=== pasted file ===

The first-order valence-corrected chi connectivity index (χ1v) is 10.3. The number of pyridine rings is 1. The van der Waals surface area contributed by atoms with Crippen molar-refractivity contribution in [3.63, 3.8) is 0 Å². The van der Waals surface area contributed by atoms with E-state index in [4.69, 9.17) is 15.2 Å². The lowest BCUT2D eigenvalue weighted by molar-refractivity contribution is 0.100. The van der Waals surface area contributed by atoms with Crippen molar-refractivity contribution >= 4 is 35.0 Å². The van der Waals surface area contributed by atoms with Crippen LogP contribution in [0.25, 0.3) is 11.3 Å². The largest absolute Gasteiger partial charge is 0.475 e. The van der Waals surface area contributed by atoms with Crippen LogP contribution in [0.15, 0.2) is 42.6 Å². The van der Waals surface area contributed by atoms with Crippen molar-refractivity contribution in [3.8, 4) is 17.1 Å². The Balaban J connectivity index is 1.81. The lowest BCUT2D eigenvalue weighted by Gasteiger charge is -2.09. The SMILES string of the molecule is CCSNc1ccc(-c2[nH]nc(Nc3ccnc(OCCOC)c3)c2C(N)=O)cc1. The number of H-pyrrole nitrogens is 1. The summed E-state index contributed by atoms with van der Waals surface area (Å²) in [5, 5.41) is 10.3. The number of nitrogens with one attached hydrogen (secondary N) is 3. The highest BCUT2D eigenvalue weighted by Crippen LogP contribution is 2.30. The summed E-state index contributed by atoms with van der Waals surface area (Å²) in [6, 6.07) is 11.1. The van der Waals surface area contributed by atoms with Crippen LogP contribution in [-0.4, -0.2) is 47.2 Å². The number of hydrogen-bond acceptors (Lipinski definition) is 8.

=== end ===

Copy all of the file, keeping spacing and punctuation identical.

The first-order valence-corrected chi connectivity index (χ1v) is 10.3. The number of pyridine rings is 1. The van der Waals surface area contributed by atoms with Crippen molar-refractivity contribution in [3.63, 3.8) is 0 Å². The van der Waals surface area contributed by atoms with E-state index in [4.69, 9.17) is 15.2 Å². The lowest BCUT2D eigenvalue weighted by molar-refractivity contribution is 0.100. The van der Waals surface area contributed by atoms with Crippen molar-refractivity contribution >= 4 is 35.0 Å². The van der Waals surface area contributed by atoms with Crippen LogP contribution in [0.25, 0.3) is 11.3 Å². The largest absolute Gasteiger partial charge is 0.475 e. The van der Waals surface area contributed by atoms with Crippen LogP contribution in [0.15, 0.2) is 42.6 Å². The van der Waals surface area contributed by atoms with Crippen molar-refractivity contribution in [3.8, 4) is 17.1 Å². The Balaban J connectivity index is 1.81. The lowest BCUT2D eigenvalue weighted by Gasteiger charge is -2.09. The SMILES string of the molecule is CCSNc1ccc(-c2[nH]nc(Nc3ccnc(OCCOC)c3)c2C(N)=O)cc1. The number of H-pyrrole nitrogens is 1. The summed E-state index contributed by atoms with van der Waals surface area (Å²) in [5, 5.41) is 10.3. The number of nitrogens with one attached hydrogen (secondary N) is 3. The highest BCUT2D eigenvalue weighted by Crippen LogP contribution is 2.30. The summed E-state index contributed by atoms with van der Waals surface area (Å²) in [6, 6.07) is 11.1. The van der Waals surface area contributed by atoms with Crippen LogP contribution in [-0.4, -0.2) is 47.2 Å². The number of hydrogen-bond acceptors (Lipinski definition) is 8.